RALEIGH — In their relatively short time in North Carolina, the Carolina Hurricanes have demonstrated a knack for mythology that franchises with far longer timelines haven't developed.
The sweaters belonging to franchise legends like Ron Francis, Glen Wesley and Rod Brind'Amour all duly hang from the ceiling of the RBC Center; All-Stars and Olympians are similarly commemorated on a temporary basis; the fallen, like Steve Chiasson, Josef Vasicek and Donnie MacMillian, are appropriately honored as well.
So what do you do about Peter Laviolette?
By all rights, Laviolette should be held in as high esteem as any of them. With each passing year, the magnitude of his accomplishment only grows.
Fans have never forgotten nor underestimated Laviolette's role in bringing the Stanley Cup here in 2006. They no doubt will demonstrate that again when Laviolette returns to the RBC Center tonight with the Philadelphia Flyers. While Laviolette declined to comment Monday, he did take pains to note his appreciation of their support.
The franchise, though, has - at times unnecessarily - created a more complicated dynamic. Anytime a coach is fired, it creates tension. That's unavoidable, even when the coach is a franchise loyalist like Paul Maurice. Coaches might be hired to be fired, as the old saying goes, but that doesn't make it any easier when the time comes.
Firing Laviolette, as the Hurricanes did in the fall of 2008, always was going to make proper acknowledgement of his contributions to the franchise difficult. (That Laviolette was fired with a 12-11-2 record, and none of Maurice's three succeeding teams matched that mark, only makes the timing harder to rationalize.)
In a perfect world, Laviolette would have gotten the Hurricanes back to the playoffs in 2007 or 2008 and (one hopes) the decision to bring back Maurice would never have been considered. That's not how it turned out, and now another coach, Kirk Muller, has the same chance Laviolette had in the spring of 2004 to set the franchise's course for the foreseeable future.
Still, if the mere firing were the only roadblock, those wounds might have healed by now. Laviolette was fired by the New York Islanders, a move that franchise long ago came to regret, and he receives a hero's welcome both from the fans and within the hallways of Nassau Coliseum when he goes back. The same might be true here were it not for owner Peter Karmanos' bizarre rantings a month after Laviolette was fired.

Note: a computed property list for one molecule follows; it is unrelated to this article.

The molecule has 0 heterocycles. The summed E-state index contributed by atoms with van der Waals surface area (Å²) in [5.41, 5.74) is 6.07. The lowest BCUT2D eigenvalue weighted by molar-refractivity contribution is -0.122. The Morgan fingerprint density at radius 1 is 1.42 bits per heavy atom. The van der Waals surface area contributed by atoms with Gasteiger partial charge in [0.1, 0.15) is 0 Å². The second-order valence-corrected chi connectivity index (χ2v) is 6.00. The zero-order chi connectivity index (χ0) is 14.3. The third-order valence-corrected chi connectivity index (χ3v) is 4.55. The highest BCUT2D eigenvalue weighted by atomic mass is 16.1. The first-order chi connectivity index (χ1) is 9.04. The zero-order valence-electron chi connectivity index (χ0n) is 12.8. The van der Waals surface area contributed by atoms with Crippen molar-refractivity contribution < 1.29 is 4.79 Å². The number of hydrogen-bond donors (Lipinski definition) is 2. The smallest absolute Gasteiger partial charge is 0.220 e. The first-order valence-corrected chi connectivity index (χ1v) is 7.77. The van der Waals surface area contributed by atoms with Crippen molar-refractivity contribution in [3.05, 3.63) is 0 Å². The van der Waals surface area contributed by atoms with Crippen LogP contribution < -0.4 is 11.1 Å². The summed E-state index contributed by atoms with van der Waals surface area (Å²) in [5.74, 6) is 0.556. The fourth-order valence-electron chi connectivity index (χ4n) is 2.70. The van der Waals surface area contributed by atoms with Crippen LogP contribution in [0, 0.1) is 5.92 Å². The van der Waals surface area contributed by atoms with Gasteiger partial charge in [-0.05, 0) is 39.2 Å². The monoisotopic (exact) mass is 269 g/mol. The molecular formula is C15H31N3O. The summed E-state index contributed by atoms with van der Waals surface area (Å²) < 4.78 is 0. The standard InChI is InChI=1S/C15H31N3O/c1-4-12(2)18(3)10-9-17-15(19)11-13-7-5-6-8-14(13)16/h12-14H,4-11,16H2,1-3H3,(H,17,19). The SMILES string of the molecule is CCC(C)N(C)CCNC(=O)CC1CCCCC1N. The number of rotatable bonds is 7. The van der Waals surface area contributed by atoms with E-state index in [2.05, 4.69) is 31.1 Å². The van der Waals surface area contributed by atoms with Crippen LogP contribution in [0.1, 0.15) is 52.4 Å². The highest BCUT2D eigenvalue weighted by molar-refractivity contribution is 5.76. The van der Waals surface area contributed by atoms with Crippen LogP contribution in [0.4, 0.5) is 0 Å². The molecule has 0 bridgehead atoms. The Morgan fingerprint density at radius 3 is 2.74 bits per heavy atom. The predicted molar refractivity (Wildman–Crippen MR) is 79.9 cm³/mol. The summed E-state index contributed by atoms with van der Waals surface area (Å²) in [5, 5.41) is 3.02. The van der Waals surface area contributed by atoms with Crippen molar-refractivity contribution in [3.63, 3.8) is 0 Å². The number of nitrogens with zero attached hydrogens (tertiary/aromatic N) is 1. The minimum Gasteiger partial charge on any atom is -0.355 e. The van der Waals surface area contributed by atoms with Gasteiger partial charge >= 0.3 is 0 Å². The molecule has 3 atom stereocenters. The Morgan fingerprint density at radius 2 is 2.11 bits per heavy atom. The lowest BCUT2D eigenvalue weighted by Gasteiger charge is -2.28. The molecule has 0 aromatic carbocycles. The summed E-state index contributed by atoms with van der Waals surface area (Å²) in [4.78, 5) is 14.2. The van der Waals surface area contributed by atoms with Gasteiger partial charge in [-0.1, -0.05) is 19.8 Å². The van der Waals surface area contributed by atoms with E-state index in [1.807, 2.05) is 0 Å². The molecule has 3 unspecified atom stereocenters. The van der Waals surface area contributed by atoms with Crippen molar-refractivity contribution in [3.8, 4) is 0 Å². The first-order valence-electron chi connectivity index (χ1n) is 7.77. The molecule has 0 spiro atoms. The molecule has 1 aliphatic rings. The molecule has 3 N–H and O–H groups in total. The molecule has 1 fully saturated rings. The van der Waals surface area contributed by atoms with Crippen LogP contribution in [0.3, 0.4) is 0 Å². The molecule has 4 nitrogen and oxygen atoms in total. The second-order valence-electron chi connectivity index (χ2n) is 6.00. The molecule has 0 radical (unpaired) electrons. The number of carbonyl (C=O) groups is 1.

By declaring that he "didn't like our coach," that Laviolette essentially got lucky in a "perfect storm the year we won the Cup" and disparaging his "too quick an evaluation of players," among other slights, Karmanos forever roiled the water that might one day have worked its way under the bridge and into history.
A toxic cloud
There's no point in haranguing Karmanos again for his inability to appreciate just how valuable Laviolette was to Carolina's success in 2006, although one hopes watching the team struggle under his coach-of-choice Maurice will have driven that message home by now. Still, three years later, Karmanos' comments still hang in the air like a toxic cloud when Laviolette returns to town.
That's not right, and it has to be addressed someday. This franchise still owes Laviolette a debt of gratitude. Karmanos and the Hurricanes eventually will have to swallow their collective pride and admit Laviolette was not only a critical factor in Carolina's Stanley Cup championship but perhaps the key factor.
There's not much to be done now, not as long as Laviolette is coaching a conference rival. The day will come, though, when his contributions must be acknowledged - officially.